I can’t tell you how many times I’ve had readers complain (well, maybe not complain, but voice their opinions) about a specific point of view I’ve used in a book. For the hell of it, let me tell you a few of those opinions, but then I’ll tell you why I’ve chosen the POVs I have for the books I’ve written.
One reader gave one of the Bullet books a one-star rating because the first book (Bullet) was first person from Valerie’s perspective. In case you didn’t know, Rock Bottom and Feverish are third person dual perspective and Fully Automatic is third person from Brad’s perspective. This reader was pissed because, she said, if I wrote the first book in first person, they should all be written in first person, because that was the only kind of book she could get into. I think she even said that maybe that one-star rating would teach me to stick with first person. Nope. ‘Fraid it didn’t. It just pissed me off that she didn’t give the book a fair chance and then lashed out at me to boot.
Most readers are far more kind. One reader lamented that Be Careful What You Wish For was first person perspective from Jessica’s POV, and she really wanted to read Kage’s side. She wanted to know what was going on in his head at this point or that point. Another reader recently said she’d love (down the road) to know what Sean is thinking in the Nicki books. I completely understand wanting to know what other characters are dealing with, which is the main reason I chose to write Fully Automatic.
Let’s talk about point of view. Sometimes I choose a particular point of view because it’s easier for me to get into it as a writer (Then Kiss Me is the perfect example. I don’t think I could have written that book any other way). Most times, though, the POV serves the story. Let me explain a few of my choices, in case you were curious. It is not something I take lightly, as I feel POV serves the story.
- Bullet I wrote as first-person perspective, because I wanted readers to feel close to Val. I wanted them to really feel like they were part of the story, and oftentimes I think first-person perspective accomplishes that mission better than third-person (although close third-person, when done right, can do the same thing). I don’t think I was one-hundred percent successful, though, because many readers hated Val, thought she made poor choices, didn’t understand why she stayed with Ethan, etc. I also hoped that her age would explain a lot of that, but…you can’t please everyone, right? I still stand by my choice, though. I don’t think Bullet would have been as powerful if told from third person POV.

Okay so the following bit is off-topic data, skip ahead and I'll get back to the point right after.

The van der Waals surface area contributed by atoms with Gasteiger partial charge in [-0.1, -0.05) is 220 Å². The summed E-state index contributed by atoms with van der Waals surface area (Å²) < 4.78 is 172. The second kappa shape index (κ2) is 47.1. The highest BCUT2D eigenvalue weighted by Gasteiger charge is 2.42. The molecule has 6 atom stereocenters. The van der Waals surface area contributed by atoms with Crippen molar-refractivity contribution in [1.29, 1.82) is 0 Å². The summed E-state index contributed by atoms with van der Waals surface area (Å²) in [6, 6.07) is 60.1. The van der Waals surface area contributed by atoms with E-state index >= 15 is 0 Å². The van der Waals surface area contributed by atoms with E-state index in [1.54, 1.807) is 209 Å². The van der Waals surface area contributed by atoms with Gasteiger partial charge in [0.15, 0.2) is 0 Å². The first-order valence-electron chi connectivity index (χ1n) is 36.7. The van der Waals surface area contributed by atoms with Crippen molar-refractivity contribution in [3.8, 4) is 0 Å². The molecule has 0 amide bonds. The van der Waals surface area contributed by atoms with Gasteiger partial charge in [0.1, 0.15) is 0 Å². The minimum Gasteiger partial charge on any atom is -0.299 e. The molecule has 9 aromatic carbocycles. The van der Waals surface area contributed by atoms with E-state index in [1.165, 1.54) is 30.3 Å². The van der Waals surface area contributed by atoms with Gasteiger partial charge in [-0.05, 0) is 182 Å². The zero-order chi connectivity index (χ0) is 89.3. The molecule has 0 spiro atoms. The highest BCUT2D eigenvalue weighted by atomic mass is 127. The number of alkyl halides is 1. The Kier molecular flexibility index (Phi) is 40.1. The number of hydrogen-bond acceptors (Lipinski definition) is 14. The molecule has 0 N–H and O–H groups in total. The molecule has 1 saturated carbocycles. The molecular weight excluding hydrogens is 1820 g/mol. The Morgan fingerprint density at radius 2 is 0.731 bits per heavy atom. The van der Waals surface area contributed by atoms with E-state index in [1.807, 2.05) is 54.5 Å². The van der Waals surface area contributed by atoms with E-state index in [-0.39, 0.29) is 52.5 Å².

- Be Careful What You Wish For. This book too I wrote from that POV, because I was dealing with very delicate subject matter, one that readers would dismiss and be angry about right off the bat (cheating). I knew going in that the only way to get readers to be on Jessica’s side was to help them understand first her desperation and second the deep connection she felt for Kage. Then, once the story is well underway, Jessica feels deep doubts, and she fears that Kage might be cheating on her. I wanted you as the reader to wonder it too and to have your suspicions. If you could see inside Kage’s head with dual-person perspective, you would have known exactly what he was thinking and doing and then there would have been no suspense. Makes sense, right? I wanted to explore the notion of trust as well as show how history and a little doubt can absolutely poison a relationship. I don’t think it would have worked as well if you’d known exactly what Kage was thinking and feeling and doing. I could have, I suppose, written it from third-person POV, sticking solely with Jessica’s perspective, but again—first person just felt right. I wanted you inside her head, and I think that was a good choice. I know…not everyone will agree with me. But know this—“hiding” information from readers can help build tension, doubt, mystery, and intrigue and, many times, that’s why I do it.
- Fully Automatic I wrote because so many readers begged to know Brad’s story. What was he thinking? What was he feeling? I didn’t want to just write a retelling, though, so I gave a lot of his back story and also focused more on what Brad was doing outside the Bullet story. You still saw his POV on things that happened in Bullet, of course. There was no way to avoid that and, really, what the hell kind of book would it have been if none of the story was present in Brad’s POV? Needless to say, I still got a few complaints. This time readers said it was merely a retelling of Bullet. Yeah, I had to bite my tongue a few times. I need to continue reminding myself that everyone is entitled to his or her opinion, and not everyone is going to like every book I write.
I will probably never write from various other perspectives simply because I find it confusing as a reader. For example, I’ve read a couple of books told in first-person but from dual perspectives. I’ve found that quite confusing. You all know I have a hard enough time writing from the male perspective anyway. I don’t dare throw first person into the mix, no matter how compelling it may feel. I have—in my deep, dark past—written in omniscient third-person POV, but it seems too cold and distant for my type of writing. Even when I write third-person, I like to hover close to my characters, if that makes any sense. I want you in their heads and hearts.
And, speaking of, I have a book I need to finish writing. Happy reading!